MHARI report: R.I.’s continuum of mental health care has ‘gaping holes’

Mental health advocates push for Olmstead Plan in Rhode Island

PROVIDENCE – A new report released Thursday by the Mental Health Association of Rhode Island highlights what the association’s executive director describes as “gaping holes” in the state’s continuum of mental health care, where people are “slipping and getting stuck.”


The 60-page report, titled “The State of Behavioral Healthcare in Rhode Island,” was compiled by the association in partnership with the Brown Initiative for Policy, a nonpartisan think tank based at Brown University. The report notes publicly available data collected from various state agencies, such as the R.I. Department of Behavioral Healthcare, Developmental Disabilities and Hospitals, the R.I. Department of Corrections and the R.I. Executive Office of Health and Human Services between May 2020 and July 2021.


This report follows the association last year surveying close to 750 behavioral health professionals, which highlighted that the state needs a more diverse pool of behavioral health workers to match the population they serve. Last year’s survey also found problems with “insurance barriers experienced by both providers and patients.” Six in 10 respondents reported they had stopped seeing a patient at least once in the past year due to lack of insurance, claim denials or other related issues.


According to this year’s report from the association and Brown, Rhode Island has “consistently underperformed” the national rate of consumers reporting positively about behavioral health service outcomes since 2012, dropping as low as 68% in 2016 – nationally, it was around 76% that same year. Additionally, even when the rate of positive outcome reports climbed to 73.9% in 2019, there was still nearly a 20% gap between those who reported ease accessing care (93.4%) and those who were content with its efficacy, the report states.


The report also notes that between 2012 and 2019, anywhere from 1 in 10 to 1 and 7 Rhode Islanders reported spending more than half of the past month in mental distress. Plus, an average of 20.6% of Rhode Island individuals ages 18 and older between 2008 and 2018 were estimated to have had any mental illness in the preceding year, higher than the 18.4% national average during that same timeframe.


The report also pulled data from the R.I. Department of Health’s Youth Risk Behavior Survey, which notes mental health problems among adolescents for close to two decades. In each survey dating back to 2005, more than 25% of high school respondents reported “experiencing sadness and hopelessness that impaired social functioning,” the report states. Plus, the report notes that younger individuals, especially males, have been disproportionately impacted by suicide, where suicide in 2018 was the second-leading cause of death for American ages 10-34.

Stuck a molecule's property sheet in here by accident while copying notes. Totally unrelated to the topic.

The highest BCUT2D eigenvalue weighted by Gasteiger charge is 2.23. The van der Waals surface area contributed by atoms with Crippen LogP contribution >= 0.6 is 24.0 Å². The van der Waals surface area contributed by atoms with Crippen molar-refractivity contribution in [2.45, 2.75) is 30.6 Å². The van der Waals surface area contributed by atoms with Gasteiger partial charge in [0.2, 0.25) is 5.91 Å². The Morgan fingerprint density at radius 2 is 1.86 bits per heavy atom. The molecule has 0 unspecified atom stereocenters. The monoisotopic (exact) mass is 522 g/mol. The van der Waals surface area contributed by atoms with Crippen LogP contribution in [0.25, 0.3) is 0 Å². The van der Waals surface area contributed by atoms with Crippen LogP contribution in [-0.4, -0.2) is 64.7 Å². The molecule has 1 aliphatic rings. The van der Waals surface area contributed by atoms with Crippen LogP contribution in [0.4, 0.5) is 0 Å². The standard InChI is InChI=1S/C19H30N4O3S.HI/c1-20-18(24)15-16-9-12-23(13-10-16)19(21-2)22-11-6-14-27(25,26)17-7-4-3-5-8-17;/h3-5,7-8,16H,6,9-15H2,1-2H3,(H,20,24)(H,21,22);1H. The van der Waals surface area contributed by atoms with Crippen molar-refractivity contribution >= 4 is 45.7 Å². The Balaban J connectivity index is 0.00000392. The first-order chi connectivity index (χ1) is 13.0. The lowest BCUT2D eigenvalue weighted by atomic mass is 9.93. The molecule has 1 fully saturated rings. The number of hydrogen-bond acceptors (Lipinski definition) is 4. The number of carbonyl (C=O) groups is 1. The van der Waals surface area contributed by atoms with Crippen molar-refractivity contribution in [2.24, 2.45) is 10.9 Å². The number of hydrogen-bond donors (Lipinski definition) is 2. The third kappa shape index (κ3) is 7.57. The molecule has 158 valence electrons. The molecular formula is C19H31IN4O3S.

“Given the devastatingly far-reaching impact of suicide on emotional, social, and economic wellbeing at both individual and societal levels, it is imperative for policymakers and the general public to remain cognizant of its preventability,” the report states.


Rhode Island’s student-to-counselor ratio, at 358 students per counselor in public schools, is “far exceeding” the American School Counselor Association’s recommended standard of no more than 250 students per counselor, the report states.


Regarding the state’s criminal justice system, the report notes that an average of 35.4% of inmates across all the state’s corrections facilities between January 2017 and January 2021 were on “psychiatric medications of some kind,” the report notes, costing an average of $51.59 per inmate per month. However, the report states that the provided data regarding the prevalence of serious and persistent mental illness across facilities “were extremely limited,” and more extensive tracking and documentation “is needed.”


The report also notes several recommendations on how to improve Rhode Island’s behavioral health care system. Among them is to fund universal mental health education in K-12 schools and include information on healthy coping skills, trauma, the physiology of addiction, symptoms of mental illness including addiction, and how to access treatment and support. The report also calls on the state to increase mental health funding within RIBHDDH, increase funding for the R.I. Department of Children, Youth and Family’s Division of Community Services and Behavioral Health, and invest in crisis intervention training for police officers.


The report also calls for increased outreach efforts and assistance to communities of Black, Indigenous and people of color, which the report says are “underrepresented as mental health care consumers.”


“I believe in the old adage that it is always darkest before the dawn, and because hope fuels my passion and determination to keep fighting, I will grasp at the flickering sparks of hope in the middle of this darkness,” Mental Health Association of Rhode Island Executive Director Laurie-Marie Pisciotta said in the report. “I see a future where our leaders’ hearts are softened with compassion and emboldened by the rightness of their convictions. I believe they will stop viewing public health matters through a business lens.”


James Bessette is the PBN special projects editor, and also covers the nonprofit and education sectors. You may reach him at You may also follow him on Twitter at @James_Bessette.